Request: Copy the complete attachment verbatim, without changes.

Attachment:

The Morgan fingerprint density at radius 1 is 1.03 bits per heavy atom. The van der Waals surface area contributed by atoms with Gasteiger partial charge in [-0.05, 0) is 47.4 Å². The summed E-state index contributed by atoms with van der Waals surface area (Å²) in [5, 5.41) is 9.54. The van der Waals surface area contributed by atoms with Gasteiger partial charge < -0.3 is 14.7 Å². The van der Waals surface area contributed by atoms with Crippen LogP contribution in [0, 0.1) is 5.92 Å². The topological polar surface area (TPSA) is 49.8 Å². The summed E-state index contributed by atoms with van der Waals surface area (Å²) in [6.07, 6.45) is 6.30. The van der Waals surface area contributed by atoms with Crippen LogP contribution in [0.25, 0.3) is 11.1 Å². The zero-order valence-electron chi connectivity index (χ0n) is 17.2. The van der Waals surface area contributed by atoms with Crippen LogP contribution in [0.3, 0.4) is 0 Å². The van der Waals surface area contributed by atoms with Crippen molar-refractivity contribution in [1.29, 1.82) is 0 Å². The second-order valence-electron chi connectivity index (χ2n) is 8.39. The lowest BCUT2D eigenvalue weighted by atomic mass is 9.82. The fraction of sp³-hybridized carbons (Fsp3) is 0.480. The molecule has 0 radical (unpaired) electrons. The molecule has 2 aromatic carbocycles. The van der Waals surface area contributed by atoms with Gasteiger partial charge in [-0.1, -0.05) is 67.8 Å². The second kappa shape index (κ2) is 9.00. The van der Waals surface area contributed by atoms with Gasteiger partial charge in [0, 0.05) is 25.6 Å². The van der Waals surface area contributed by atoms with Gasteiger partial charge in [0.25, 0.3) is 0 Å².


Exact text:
The Morgan fingerprint density at radius 1 is 1.03 bits per heavy atom. The van der Waals surface area contributed by atoms with Gasteiger partial charge in [-0.05, 0) is 47.4 Å². The summed E-state index contributed by atoms with van der Waals surface area (Å²) in [5, 5.41) is 9.54. The van der Waals surface area contributed by atoms with Gasteiger partial charge < -0.3 is 14.7 Å². The van der Waals surface area contributed by atoms with Crippen LogP contribution in [0, 0.1) is 5.92 Å². The topological polar surface area (TPSA) is 49.8 Å². The summed E-state index contributed by atoms with van der Waals surface area (Å²) in [6.07, 6.45) is 6.30. The van der Waals surface area contributed by atoms with Crippen LogP contribution in [0.25, 0.3) is 11.1 Å². The zero-order valence-electron chi connectivity index (χ0n) is 17.2. The van der Waals surface area contributed by atoms with Crippen LogP contribution in [0.3, 0.4) is 0 Å². The van der Waals surface area contributed by atoms with Crippen molar-refractivity contribution in [1.29, 1.82) is 0 Å². The second-order valence-electron chi connectivity index (χ2n) is 8.39. The lowest BCUT2D eigenvalue weighted by atomic mass is 9.82. The fraction of sp³-hybridized carbons (Fsp3) is 0.480. The molecule has 0 radical (unpaired) electrons. The molecule has 2 aromatic carbocycles. The van der Waals surface area contributed by atoms with Gasteiger partial charge in [-0.1, -0.05) is 67.8 Å². The second kappa shape index (κ2) is 9.00. The van der Waals surface area contributed by atoms with Gasteiger partial charge in [0, 0.05) is 25.6 Å². The van der Waals surface area contributed by atoms with Gasteiger partial charge in [0.25, 0.3) is 0 Å².